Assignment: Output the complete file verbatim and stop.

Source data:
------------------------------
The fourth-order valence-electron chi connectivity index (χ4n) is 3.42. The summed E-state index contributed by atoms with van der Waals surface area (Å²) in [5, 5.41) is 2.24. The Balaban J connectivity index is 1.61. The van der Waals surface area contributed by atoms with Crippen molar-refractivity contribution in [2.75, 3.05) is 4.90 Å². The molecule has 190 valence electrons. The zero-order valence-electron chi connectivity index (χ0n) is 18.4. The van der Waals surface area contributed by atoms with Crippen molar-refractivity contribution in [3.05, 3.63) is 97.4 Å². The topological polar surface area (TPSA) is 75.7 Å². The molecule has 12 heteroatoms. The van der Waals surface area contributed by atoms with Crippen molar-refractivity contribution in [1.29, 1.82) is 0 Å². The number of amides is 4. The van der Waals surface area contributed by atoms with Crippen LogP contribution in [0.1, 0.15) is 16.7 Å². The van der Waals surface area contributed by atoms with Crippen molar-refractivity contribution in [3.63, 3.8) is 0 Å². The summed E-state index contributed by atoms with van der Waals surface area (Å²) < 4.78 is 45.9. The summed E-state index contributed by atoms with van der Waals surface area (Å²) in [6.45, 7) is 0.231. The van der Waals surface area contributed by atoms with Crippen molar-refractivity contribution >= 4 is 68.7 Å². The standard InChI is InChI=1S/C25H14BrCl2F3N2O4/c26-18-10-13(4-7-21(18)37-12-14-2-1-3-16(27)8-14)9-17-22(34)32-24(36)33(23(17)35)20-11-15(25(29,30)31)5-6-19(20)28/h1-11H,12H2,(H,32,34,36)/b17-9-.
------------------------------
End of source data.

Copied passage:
The fourth-order valence-electron chi connectivity index (χ4n) is 3.42. The summed E-state index contributed by atoms with van der Waals surface area (Å²) in [5, 5.41) is 2.24. The Balaban J connectivity index is 1.61. The van der Waals surface area contributed by atoms with Crippen molar-refractivity contribution in [2.75, 3.05) is 4.90 Å². The molecule has 190 valence electrons. The zero-order valence-electron chi connectivity index (χ0n) is 18.4. The van der Waals surface area contributed by atoms with Crippen molar-refractivity contribution in [3.05, 3.63) is 97.4 Å². The topological polar surface area (TPSA) is 75.7 Å². The molecule has 12 heteroatoms. The van der Waals surface area contributed by atoms with Crippen molar-refractivity contribution in [1.29, 1.82) is 0 Å². The number of amides is 4. The van der Waals surface area contributed by atoms with Crippen LogP contribution in [0.1, 0.15) is 16.7 Å². The van der Waals surface area contributed by atoms with Crippen molar-refractivity contribution in [3.63, 3.8) is 0 Å². The summed E-state index contributed by atoms with van der Waals surface area (Å²) < 4.78 is 45.9. The summed E-state index contributed by atoms with van der Waals surface area (Å²) in [6.45, 7) is 0.231. The van der Waals surface area contributed by atoms with Crippen molar-refractivity contribution >= 4 is 68.7 Å². The standard InChI is InChI=1S/C25H14BrCl2F3N2O4/c26-18-10-13(4-7-21(18)37-12-14-2-1-3-16(27)8-14)9-17-22(34)32-24(36)33(23(17)35)20-11-15(25(29,30)31)5-6-19(20)28/h1-11H,12H2,(H,32,34,36)/b17-9-.